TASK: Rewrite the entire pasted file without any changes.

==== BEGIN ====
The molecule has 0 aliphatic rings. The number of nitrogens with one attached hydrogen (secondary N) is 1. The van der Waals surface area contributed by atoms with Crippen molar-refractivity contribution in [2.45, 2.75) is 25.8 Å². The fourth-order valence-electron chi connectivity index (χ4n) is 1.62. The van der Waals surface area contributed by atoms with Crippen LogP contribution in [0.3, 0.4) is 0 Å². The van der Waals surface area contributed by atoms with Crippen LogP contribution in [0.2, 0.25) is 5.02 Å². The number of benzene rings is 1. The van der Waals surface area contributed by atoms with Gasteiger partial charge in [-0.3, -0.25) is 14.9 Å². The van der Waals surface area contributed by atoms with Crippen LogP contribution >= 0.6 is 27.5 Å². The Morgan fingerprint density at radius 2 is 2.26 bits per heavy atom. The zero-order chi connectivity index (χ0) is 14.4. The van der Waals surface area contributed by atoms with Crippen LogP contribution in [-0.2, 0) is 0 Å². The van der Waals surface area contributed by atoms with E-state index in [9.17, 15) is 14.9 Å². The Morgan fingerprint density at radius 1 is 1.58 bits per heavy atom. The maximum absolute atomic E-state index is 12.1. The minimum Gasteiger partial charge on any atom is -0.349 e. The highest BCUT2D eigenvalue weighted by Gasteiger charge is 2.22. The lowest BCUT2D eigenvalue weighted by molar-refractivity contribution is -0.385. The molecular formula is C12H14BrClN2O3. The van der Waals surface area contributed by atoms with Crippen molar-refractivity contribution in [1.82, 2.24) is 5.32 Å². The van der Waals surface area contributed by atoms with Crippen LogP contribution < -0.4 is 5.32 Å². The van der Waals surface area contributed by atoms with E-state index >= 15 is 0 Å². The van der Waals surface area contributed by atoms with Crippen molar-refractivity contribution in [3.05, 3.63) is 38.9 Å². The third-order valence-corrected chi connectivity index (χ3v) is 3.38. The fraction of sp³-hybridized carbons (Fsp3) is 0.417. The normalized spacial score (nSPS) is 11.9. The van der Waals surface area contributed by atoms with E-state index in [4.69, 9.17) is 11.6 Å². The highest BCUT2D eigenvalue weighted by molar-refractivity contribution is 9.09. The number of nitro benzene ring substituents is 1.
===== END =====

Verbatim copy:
The molecule has 0 aliphatic rings. The number of nitrogens with one attached hydrogen (secondary N) is 1. The van der Waals surface area contributed by atoms with Crippen molar-refractivity contribution in [2.45, 2.75) is 25.8 Å². The fourth-order valence-electron chi connectivity index (χ4n) is 1.62. The van der Waals surface area contributed by atoms with Crippen LogP contribution in [0.3, 0.4) is 0 Å². The van der Waals surface area contributed by atoms with Crippen LogP contribution in [0.2, 0.25) is 5.02 Å². The number of benzene rings is 1. The van der Waals surface area contributed by atoms with Gasteiger partial charge in [-0.3, -0.25) is 14.9 Å². The van der Waals surface area contributed by atoms with Crippen LogP contribution >= 0.6 is 27.5 Å². The Morgan fingerprint density at radius 2 is 2.26 bits per heavy atom. The zero-order chi connectivity index (χ0) is 14.4. The van der Waals surface area contributed by atoms with Crippen LogP contribution in [-0.2, 0) is 0 Å². The van der Waals surface area contributed by atoms with E-state index in [9.17, 15) is 14.9 Å². The Morgan fingerprint density at radius 1 is 1.58 bits per heavy atom. The maximum absolute atomic E-state index is 12.1. The minimum Gasteiger partial charge on any atom is -0.349 e. The highest BCUT2D eigenvalue weighted by Gasteiger charge is 2.22. The lowest BCUT2D eigenvalue weighted by molar-refractivity contribution is -0.385. The molecular formula is C12H14BrClN2O3. The van der Waals surface area contributed by atoms with Crippen molar-refractivity contribution in [1.82, 2.24) is 5.32 Å². The van der Waals surface area contributed by atoms with Crippen LogP contribution < -0.4 is 5.32 Å². The van der Waals surface area contributed by atoms with E-state index >= 15 is 0 Å². The van der Waals surface area contributed by atoms with Crippen molar-refractivity contribution in [3.05, 3.63) is 38.9 Å². The third-order valence-corrected chi connectivity index (χ3v) is 3.38. The fraction of sp³-hybridized carbons (Fsp3) is 0.417. The normalized spacial score (nSPS) is 11.9. The van der Waals surface area contributed by atoms with E-state index in [4.69, 9.17) is 11.6 Å². The highest BCUT2D eigenvalue weighted by molar-refractivity contribution is 9.09. The number of nitro benzene ring substituents is 1.